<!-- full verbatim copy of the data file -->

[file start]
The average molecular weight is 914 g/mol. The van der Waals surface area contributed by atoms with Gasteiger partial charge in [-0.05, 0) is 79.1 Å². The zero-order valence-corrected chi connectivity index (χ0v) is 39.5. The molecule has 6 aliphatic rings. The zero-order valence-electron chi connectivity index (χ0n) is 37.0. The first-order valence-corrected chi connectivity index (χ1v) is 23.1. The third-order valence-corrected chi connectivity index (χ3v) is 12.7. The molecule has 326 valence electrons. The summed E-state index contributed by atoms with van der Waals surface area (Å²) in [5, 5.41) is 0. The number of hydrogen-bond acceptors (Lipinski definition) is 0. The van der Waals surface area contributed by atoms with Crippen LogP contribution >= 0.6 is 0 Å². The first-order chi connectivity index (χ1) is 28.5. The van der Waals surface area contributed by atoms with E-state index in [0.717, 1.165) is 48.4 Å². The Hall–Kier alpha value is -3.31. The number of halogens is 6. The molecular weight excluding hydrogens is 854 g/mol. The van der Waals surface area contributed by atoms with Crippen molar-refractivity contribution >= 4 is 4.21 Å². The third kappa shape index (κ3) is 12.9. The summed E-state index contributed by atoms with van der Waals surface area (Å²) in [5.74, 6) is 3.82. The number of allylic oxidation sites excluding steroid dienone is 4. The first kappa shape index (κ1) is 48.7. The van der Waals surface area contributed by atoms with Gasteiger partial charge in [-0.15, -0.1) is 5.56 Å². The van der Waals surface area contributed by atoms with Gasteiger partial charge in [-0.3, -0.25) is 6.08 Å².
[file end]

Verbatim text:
The average molecular weight is 914 g/mol. The van der Waals surface area contributed by atoms with Gasteiger partial charge in [-0.05, 0) is 79.1 Å². The zero-order valence-corrected chi connectivity index (χ0v) is 39.5. The molecule has 6 aliphatic rings. The zero-order valence-electron chi connectivity index (χ0n) is 37.0. The first-order valence-corrected chi connectivity index (χ1v) is 23.1. The third-order valence-corrected chi connectivity index (χ3v) is 12.7. The molecule has 326 valence electrons. The summed E-state index contributed by atoms with van der Waals surface area (Å²) in [5, 5.41) is 0. The number of hydrogen-bond acceptors (Lipinski definition) is 0. The van der Waals surface area contributed by atoms with Crippen LogP contribution >= 0.6 is 0 Å². The first-order chi connectivity index (χ1) is 28.5. The van der Waals surface area contributed by atoms with E-state index in [0.717, 1.165) is 48.4 Å². The Hall–Kier alpha value is -3.31. The number of halogens is 6. The molecular weight excluding hydrogens is 854 g/mol. The van der Waals surface area contributed by atoms with Crippen molar-refractivity contribution >= 4 is 4.21 Å². The third kappa shape index (κ3) is 12.9. The summed E-state index contributed by atoms with van der Waals surface area (Å²) in [5.74, 6) is 3.82. The number of allylic oxidation sites excluding steroid dienone is 4. The first kappa shape index (κ1) is 48.7. The van der Waals surface area contributed by atoms with Gasteiger partial charge in [-0.15, -0.1) is 5.56 Å². The van der Waals surface area contributed by atoms with Gasteiger partial charge in [-0.3, -0.25) is 6.08 Å².